B.C. puts $150M into 911 service; E-Comm union hopeful staffing challenges will be solved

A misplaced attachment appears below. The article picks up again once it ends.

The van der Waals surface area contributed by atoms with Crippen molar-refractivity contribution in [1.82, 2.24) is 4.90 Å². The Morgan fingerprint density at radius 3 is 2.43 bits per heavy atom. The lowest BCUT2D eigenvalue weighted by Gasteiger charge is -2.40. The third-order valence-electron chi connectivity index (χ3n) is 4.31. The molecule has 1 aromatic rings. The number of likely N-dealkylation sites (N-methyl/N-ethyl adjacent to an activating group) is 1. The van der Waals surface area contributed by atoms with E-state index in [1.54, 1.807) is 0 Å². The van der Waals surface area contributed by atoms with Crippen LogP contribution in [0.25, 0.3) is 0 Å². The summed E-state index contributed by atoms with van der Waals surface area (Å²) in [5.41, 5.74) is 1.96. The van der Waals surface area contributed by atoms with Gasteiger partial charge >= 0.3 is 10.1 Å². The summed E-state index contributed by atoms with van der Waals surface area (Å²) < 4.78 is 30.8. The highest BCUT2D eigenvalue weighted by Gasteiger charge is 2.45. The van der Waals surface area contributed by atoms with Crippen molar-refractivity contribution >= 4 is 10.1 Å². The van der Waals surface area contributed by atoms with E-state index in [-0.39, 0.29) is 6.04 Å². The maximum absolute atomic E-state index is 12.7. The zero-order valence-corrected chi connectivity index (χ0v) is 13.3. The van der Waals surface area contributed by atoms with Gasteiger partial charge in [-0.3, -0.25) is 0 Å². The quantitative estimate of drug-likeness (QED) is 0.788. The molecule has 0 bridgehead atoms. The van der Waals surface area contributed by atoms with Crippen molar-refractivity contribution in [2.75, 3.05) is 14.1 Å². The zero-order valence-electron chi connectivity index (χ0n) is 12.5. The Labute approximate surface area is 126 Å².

The B.C. government announced Wednesday it will be investing $150 million into the provincial emergency communications system. “When people experience a life-threatening emergency, they need to know they can count on an accessible and reliable 911 system,” said Mike Farnworth, B.C. Solicitor General and Minister of Public Safety.“Next Generation 911’s advanced technology will help ensure safer and coordinated emergency responses. Our $150-million investment will support local governments through a transition to Next Generation 911.”Next Generation 911 will give people the choice to contact 911 through new options such as texting and caller location features, according to the province.E-Comm, the organization that handles 99 per cent of the province’s 911 calls, is leading the implementation of the new system in B.C. municipalities. Pending approval by the legislative assembly, the $150 million will help “offset local governments’ costs for the transition,” the government said in a press release. Story continues below advertisement The investment will be split into two parts, with $90 million going to E-Comm for technological updates and $60 million going to the Union of BC Municipalities to defray staffing, training and quality assurance costs.“Working together with municipalities, regional districts and First Nations to improve emergency communications is vital to enhancing public safety for people living in and travelling through the most remote parts of the province,” said Lisa Beare, B.C. Minister of Citizens’ Services.“We are working to improve connectivity in B.C. because everyone deserves to have access to the services they need, especially emergency services, no matter where they live.”In 2022, the union that represents E-Comm staff was publicly vocal about being “critically understaffed.”Emergency Communications Professionals of BC (CUPE 8911) said dispatchers were working “forced overtime” and going long stretches without breaks in an “unsustainable” environment.CUPE 8911 president Donald Grant said the one-time $150-million investment will now allow for more staff to be hired and will work to address 911 wait times that have been a significant issue in the recent past.“We’re very pleased that B.C.’s Budget 2023 included an investment into Next Generation 911,” he said. Story continues below advertisement “Municipalities are primarily in charge of the 911 services. They initially were having to fund both this technological upgrade and increase staffing levels.“What this funding means is that municipalities are now freed up to focus on staffing challenges.” 2:00 E-Comm releases list of top nuisance calls of 2022 &copy 2023 Global News, a division of Corus Entertainment Inc.

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